So What’s Your Look?

Creating your brand’s look (or in business language, its ‘corporate identity’) is one of the most fun parts of starting a new Street Dance Fitness business. But just as with choosing a name, you can really hinder your success by not giving this process your full attention.

Your Street Dance Fitness business name, your logo and how they are used will be the first experience many of your customers will have of your business. These first impressions must be two things:

a)      Attractive (to your target market)

b)      Memorable

Some big brands with huge budgets for awareness campaigns can get away with being quite obscure and confusing, but most start-up Street Fit® Instructors will not have that luxury, so it’s probably best to keep it simple and not be too clever.

Creating your look

One of the first questions you might ask yourself is whether your Street Dance Fitness business name is enough, or whether you need a pictorial logo to go with it. There are no definite answers to this, and you will find there are as many companies out there that use logos as those who stick to stylised text. If a picture really jumps out as being relevant to you it is probably worth experimenting with. If not, you might just want to concentrate on colour and typeface.

Colours are very powerful symbols to the unconscious mind, and typeface (the style of the lettering) can also add extra meaning to your name. For example, you would be very brave or foolish to try putting the following businesses on the marketplace:

If you are marketing yourself as a dance fitness instructor you will probably want to choose a look that suggests movement, action, excitement, speed, health and energy. If you are specialising in street dance/hip-hop you might want to add an anti-establishment feel, but this would be a mistake if you are also offering more formal styles (e.g. ballet or ballroom).

Look around at your competitors and similar businesses for inspiration but do not copy them. ‘Passing off’ as another company, particularly a big brand can land you in hot water. Besides, it’s much more ‘street’ to be different!

How much will it cost?

How much you spend on creating your look is up to you, but you should get advice from other people before committing to anything. The design process itself can cost anywhere from nothing (if you are a competent designer) to tens of thousands of pounds. You should be able to get something very professional from a graphic designer for £100 to £200 but make sure you research their previous work and understand exactly how they charge. Crowdsourcing design work is a popular alternative to using a designer, while a print shop will often have a budget option for under £100.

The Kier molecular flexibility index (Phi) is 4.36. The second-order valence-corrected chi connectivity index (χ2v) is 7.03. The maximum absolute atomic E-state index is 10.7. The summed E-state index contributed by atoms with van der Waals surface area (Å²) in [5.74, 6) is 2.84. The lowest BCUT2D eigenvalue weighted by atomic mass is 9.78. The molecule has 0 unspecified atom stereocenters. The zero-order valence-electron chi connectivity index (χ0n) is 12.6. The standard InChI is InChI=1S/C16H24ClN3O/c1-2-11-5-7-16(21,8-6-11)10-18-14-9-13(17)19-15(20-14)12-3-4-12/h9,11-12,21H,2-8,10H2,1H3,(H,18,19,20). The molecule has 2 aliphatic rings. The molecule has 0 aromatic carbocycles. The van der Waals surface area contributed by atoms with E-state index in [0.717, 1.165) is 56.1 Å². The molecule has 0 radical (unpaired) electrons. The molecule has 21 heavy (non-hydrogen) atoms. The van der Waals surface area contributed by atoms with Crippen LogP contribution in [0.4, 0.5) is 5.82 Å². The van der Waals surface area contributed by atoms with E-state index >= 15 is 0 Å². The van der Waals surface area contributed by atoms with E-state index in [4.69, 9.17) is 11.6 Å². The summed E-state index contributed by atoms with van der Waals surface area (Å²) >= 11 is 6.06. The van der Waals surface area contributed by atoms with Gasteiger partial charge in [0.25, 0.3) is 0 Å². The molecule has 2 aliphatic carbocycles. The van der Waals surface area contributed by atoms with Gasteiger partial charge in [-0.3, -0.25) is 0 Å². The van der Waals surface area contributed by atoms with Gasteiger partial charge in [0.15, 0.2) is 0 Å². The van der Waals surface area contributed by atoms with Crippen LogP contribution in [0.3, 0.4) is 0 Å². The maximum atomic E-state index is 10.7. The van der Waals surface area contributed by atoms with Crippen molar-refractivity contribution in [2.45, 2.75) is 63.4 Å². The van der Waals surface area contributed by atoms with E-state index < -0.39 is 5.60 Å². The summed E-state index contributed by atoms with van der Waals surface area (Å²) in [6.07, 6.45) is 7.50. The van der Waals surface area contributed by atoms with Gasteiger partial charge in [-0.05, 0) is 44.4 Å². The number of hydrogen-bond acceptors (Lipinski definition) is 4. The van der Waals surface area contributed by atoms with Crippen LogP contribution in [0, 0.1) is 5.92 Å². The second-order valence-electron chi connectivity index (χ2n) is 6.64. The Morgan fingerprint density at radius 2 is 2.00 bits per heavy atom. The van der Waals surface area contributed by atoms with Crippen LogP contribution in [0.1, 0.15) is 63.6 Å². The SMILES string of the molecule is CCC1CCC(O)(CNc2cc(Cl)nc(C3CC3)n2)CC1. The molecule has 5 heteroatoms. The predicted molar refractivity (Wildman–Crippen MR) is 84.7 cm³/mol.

However you decide to fund it, the design process should start with a brief, where you explain what you want to achieve and what parameters the designer has to work to. It is usually best to strike a balance between specific (it has to be pink and in Boulevard font) and vague (I want it to be fun and modern). Bring in examples of brands you like and dislike, particularly if words don’t really say enough.

Your designer should produce several ideas for you to look at, enabling you to choose one or two to focus on in more depth. Once you are close to making a decision, your designer should be able to mock-up some examples for print and online use to give you a realistic idea of how your look will translate to the real world. When you’re completely satisfied, make sure that your designer sends you the electronic files in a variety of print and web suitable formats.

Testing your design

Before handing over any cash, it is a good idea to trial your design with prospective customers or at least some honest friends. Some crowdsourcing design sites even create competitions so that you can invite friends to rate short-listed designs.

Your final decision should be based partly on how others react and partly on your own reactions. After all, your brand identity is an extension of your own so you need to create something that inspires you too.

0 replies

Leave a Reply

Want to join the discussion?
Feel free to contribute!

Leave a Reply

Your email address will not be published. Required fields are marked *